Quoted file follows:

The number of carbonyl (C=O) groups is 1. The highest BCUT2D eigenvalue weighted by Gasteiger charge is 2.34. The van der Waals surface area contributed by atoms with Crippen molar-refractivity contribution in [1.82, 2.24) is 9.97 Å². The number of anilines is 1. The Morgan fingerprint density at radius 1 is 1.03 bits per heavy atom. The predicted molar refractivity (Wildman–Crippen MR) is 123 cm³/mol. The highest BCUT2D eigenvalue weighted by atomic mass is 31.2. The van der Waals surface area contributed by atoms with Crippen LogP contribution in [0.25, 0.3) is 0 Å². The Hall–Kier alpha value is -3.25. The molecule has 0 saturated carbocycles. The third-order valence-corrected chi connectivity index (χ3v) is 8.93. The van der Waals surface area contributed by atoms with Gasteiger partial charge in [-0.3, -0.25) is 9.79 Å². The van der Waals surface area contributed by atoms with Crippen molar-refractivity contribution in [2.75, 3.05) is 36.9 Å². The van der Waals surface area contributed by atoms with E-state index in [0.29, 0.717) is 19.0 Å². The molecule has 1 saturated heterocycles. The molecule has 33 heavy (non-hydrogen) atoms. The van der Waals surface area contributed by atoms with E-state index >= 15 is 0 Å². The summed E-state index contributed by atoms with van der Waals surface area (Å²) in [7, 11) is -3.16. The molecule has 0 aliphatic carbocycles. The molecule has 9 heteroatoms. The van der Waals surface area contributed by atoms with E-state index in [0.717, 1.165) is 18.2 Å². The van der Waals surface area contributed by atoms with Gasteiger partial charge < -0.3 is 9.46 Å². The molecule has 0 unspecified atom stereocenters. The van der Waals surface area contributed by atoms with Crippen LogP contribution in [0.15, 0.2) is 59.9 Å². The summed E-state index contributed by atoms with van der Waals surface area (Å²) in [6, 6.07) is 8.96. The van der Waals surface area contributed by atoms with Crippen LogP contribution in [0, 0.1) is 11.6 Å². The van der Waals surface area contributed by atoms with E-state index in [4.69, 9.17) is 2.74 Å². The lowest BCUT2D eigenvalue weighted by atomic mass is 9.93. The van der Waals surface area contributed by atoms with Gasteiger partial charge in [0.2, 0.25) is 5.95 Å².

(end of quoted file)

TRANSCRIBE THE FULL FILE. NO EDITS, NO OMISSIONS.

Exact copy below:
The number of carbonyl (C=O) groups is 1. The highest BCUT2D eigenvalue weighted by Gasteiger charge is 2.34. The van der Waals surface area contributed by atoms with Crippen molar-refractivity contribution in [1.82, 2.24) is 9.97 Å². The number of anilines is 1. The Morgan fingerprint density at radius 1 is 1.03 bits per heavy atom. The predicted molar refractivity (Wildman–Crippen MR) is 123 cm³/mol. The highest BCUT2D eigenvalue weighted by atomic mass is 31.2. The van der Waals surface area contributed by atoms with Crippen LogP contribution in [0.25, 0.3) is 0 Å². The Hall–Kier alpha value is -3.25. The molecule has 0 saturated carbocycles. The third-order valence-corrected chi connectivity index (χ3v) is 8.93. The van der Waals surface area contributed by atoms with Gasteiger partial charge in [-0.3, -0.25) is 9.79 Å². The van der Waals surface area contributed by atoms with Crippen molar-refractivity contribution in [2.75, 3.05) is 36.9 Å². The van der Waals surface area contributed by atoms with E-state index in [0.29, 0.717) is 19.0 Å². The molecule has 1 saturated heterocycles. The molecule has 33 heavy (non-hydrogen) atoms. The van der Waals surface area contributed by atoms with E-state index >= 15 is 0 Å². The summed E-state index contributed by atoms with van der Waals surface area (Å²) in [7, 11) is -3.16. The molecule has 0 aliphatic carbocycles. The molecule has 9 heteroatoms. The van der Waals surface area contributed by atoms with E-state index in [0.717, 1.165) is 18.2 Å². The van der Waals surface area contributed by atoms with Gasteiger partial charge < -0.3 is 9.46 Å². The molecule has 0 unspecified atom stereocenters. The van der Waals surface area contributed by atoms with Crippen LogP contribution in [0.15, 0.2) is 59.9 Å². The summed E-state index contributed by atoms with van der Waals surface area (Å²) in [6, 6.07) is 8.96. The van der Waals surface area contributed by atoms with Crippen LogP contribution in [0, 0.1) is 11.6 Å². The van der Waals surface area contributed by atoms with E-state index in [4.69, 9.17) is 2.74 Å². The lowest BCUT2D eigenvalue weighted by atomic mass is 9.93. The van der Waals surface area contributed by atoms with Gasteiger partial charge in [0.2, 0.25) is 5.95 Å².